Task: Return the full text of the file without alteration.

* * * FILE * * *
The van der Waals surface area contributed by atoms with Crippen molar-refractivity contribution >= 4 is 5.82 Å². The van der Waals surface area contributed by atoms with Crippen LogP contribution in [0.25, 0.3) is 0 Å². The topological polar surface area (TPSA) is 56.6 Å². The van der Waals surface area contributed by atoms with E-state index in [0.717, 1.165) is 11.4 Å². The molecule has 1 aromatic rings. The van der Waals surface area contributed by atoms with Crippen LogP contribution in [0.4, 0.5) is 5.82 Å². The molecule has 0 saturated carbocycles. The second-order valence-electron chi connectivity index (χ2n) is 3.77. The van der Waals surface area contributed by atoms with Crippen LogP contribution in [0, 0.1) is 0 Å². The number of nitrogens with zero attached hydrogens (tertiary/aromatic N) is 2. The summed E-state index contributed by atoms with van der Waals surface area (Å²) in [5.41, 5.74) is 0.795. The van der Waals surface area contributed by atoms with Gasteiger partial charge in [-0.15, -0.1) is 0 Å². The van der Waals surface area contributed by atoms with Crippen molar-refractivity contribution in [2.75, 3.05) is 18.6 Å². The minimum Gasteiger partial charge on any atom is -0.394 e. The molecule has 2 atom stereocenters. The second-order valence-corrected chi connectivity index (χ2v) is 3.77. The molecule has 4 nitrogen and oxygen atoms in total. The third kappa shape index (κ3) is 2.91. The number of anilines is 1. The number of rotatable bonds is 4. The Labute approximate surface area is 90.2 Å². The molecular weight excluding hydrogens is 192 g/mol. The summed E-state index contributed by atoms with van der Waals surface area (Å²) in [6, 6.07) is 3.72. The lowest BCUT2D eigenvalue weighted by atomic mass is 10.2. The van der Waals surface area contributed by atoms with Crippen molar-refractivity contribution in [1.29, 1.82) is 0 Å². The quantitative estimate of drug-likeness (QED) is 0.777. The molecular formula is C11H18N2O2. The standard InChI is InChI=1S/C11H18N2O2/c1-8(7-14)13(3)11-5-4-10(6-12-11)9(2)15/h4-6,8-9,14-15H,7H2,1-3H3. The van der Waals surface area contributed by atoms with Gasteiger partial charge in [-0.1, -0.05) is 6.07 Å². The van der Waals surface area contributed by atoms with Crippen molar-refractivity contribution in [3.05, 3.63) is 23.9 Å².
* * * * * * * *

The van der Waals surface area contributed by atoms with Crippen molar-refractivity contribution >= 4 is 5.82 Å². The van der Waals surface area contributed by atoms with Crippen LogP contribution in [0.25, 0.3) is 0 Å². The topological polar surface area (TPSA) is 56.6 Å². The van der Waals surface area contributed by atoms with E-state index in [0.717, 1.165) is 11.4 Å². The molecule has 1 aromatic rings. The van der Waals surface area contributed by atoms with Crippen LogP contribution in [0.4, 0.5) is 5.82 Å². The molecule has 0 saturated carbocycles. The second-order valence-electron chi connectivity index (χ2n) is 3.77. The van der Waals surface area contributed by atoms with Crippen LogP contribution in [0, 0.1) is 0 Å². The number of nitrogens with zero attached hydrogens (tertiary/aromatic N) is 2. The summed E-state index contributed by atoms with van der Waals surface area (Å²) in [5.41, 5.74) is 0.795. The van der Waals surface area contributed by atoms with Gasteiger partial charge in [-0.15, -0.1) is 0 Å². The van der Waals surface area contributed by atoms with Crippen molar-refractivity contribution in [2.75, 3.05) is 18.6 Å². The minimum Gasteiger partial charge on any atom is -0.394 e. The molecule has 2 atom stereocenters. The second-order valence-corrected chi connectivity index (χ2v) is 3.77. The molecule has 4 nitrogen and oxygen atoms in total. The third kappa shape index (κ3) is 2.91. The number of anilines is 1. The number of rotatable bonds is 4. The Labute approximate surface area is 90.2 Å². The molecular weight excluding hydrogens is 192 g/mol. The summed E-state index contributed by atoms with van der Waals surface area (Å²) in [6, 6.07) is 3.72. The lowest BCUT2D eigenvalue weighted by atomic mass is 10.2. The van der Waals surface area contributed by atoms with Crippen molar-refractivity contribution in [1.29, 1.82) is 0 Å². The quantitative estimate of drug-likeness (QED) is 0.777. The molecular formula is C11H18N2O2. The standard InChI is InChI=1S/C11H18N2O2/c1-8(7-14)13(3)11-5-4-10(6-12-11)9(2)15/h4-6,8-9,14-15H,7H2,1-3H3. The van der Waals surface area contributed by atoms with Gasteiger partial charge in [-0.1, -0.05) is 6.07 Å². The van der Waals surface area contributed by atoms with Crippen molar-refractivity contribution in [3.05, 3.63) is 23.9 Å².